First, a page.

The work is finished, and as £3,150 has been paid into the bank, and many small amounts are outstanding, they are hopeful about the final result.- It will take a day or two gather all the collecting boxes distributed the city, and two other outstanding items are the proceeds of the ” birdie” collection Moortown, and the competition for the set of golf clubs given R. E. Ballantine the Moortown professional.
Nearly £l00 was raised by the gifts of spectators for the 34 birdies ” scored the four players In the 36- hole match at Moortown. and an amount about £34 is yet outstanding. Golfers who promised ” birdie ” gifts, but did not hand them to the stewards, are asked forward the money to the secretary of the Moortown Golf Club. The final figure of the competition for the R. E. Ballantine clubs not yet known, but the total will be over £250
As Reported By:Yorkshire Post and Leeds Intelligencer – Tuesday 23 June 1942
Capt Henry C Longhurst was working in RAF Fighter Command during 1943, the year he became MP for Acton. This being wartime and he a soldier, special permission was required for him to stand for Parliament. Henry Longhurst became the golf correspondent of the Sunday Times, and retained that position for 40 years. He was also a regular contributor to Golf Illustrated. From the late 1950s to the end of his life in 1978, he was BBC Television’s senior golf commentator.
Pam Barton 1943
Pam Barton, Britain’s No. 1 woman golfer, now an officer in the WAAFS, has started a lunchtime golfing class for RAF personnel at fighting station. Here she is seen correcting a pupil’s swing.
Reported By: Tatler and Bystander 06 Oct 1943
HOW hard it is to believe that we shall not see Pam Barton play again, for a tragic aeroplane crash caused her death just a few days ago. Pam, as goiters everywhere called ner, with affection, was an infant prodigy, one of those prodigies who made good and stayed good. At 17 she reached the final of the Ladies’ Open, and by the time she was 22 had won both the British and American Ladies’ Open titles in the same year and the British Ladies’ Open title a second time. At the time of her death she was holding this title, won in 1939, and not played for since.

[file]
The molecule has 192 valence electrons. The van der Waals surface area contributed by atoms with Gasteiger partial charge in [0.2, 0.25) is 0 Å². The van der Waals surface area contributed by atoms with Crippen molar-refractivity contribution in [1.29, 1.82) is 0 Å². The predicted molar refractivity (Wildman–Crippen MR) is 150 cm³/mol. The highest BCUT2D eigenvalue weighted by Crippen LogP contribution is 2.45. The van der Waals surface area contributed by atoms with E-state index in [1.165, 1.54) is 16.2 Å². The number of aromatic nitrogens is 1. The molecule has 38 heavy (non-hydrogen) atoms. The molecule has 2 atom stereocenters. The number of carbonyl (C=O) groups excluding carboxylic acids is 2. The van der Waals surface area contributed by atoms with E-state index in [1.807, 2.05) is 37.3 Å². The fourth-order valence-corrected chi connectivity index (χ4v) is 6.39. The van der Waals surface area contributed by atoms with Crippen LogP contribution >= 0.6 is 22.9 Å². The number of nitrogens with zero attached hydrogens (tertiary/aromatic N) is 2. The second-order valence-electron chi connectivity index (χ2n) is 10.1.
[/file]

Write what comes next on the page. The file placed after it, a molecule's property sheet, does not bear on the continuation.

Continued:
Pam was in the W.A.A.F., a Flight Officer, and she had taken to this new job with the enthusiasm she always showed for anything she undertook. Before joining the W.A.A.F. she drove an ambulance during the blitz in London. Pam had a capacity for practice which I have found to be rare in women, and with the encouragement of her family she set about becoming champion and then staying there. That she succeeded her record will testify, for by the time she was 22 she had few worlds left to conquer.
Pam Barton hit the ball hard, flat out,” like a man everyone said, and true it was. Whether she was the longest woman driver, ever is contestable, although she hit the ball a long way, but no one went for the ball more venomously, man or woman. This was what the spectators liked. She went for things, took chances, and that is why I felt she was a better match player than a medal player. On her best day she was unbeatable, and on the day when she was hitting the ball not quite in the middle of the club face, she was still the equal of most of her contemporaries.
I am not going to compare her with Joyce Wethered (now Lady Heathcoat-Amory), the world’s greatest lady golfer, for they are of different eras, and their methods of play dissimilar, but whereas Lady Joyce made the ball go a long way, and very straight, very easily, Pam made it appear more of an effort to get a like result.
In difficult weather conditions she was at her best, for she was the type not to care about wind and rain; she was out there to play golf, and that she was going to do to the best of her ability. I remember watching her play in the Ladies’ Open Championship on the links of the Southport and Ainsdale Club, in 1936. That year the fairways were burned dry and eaten up by a plague of leatherjackets, which turned them into a sort of dusty desert, making the lies very bad. It would have tested the best male players to get the ball up from such lies; in fact, our annual professional tournament -was.nearly transferred to another course that year, yet she was just that bit more powerful than the rest of the field and so won her way right through a fine effort, indeed.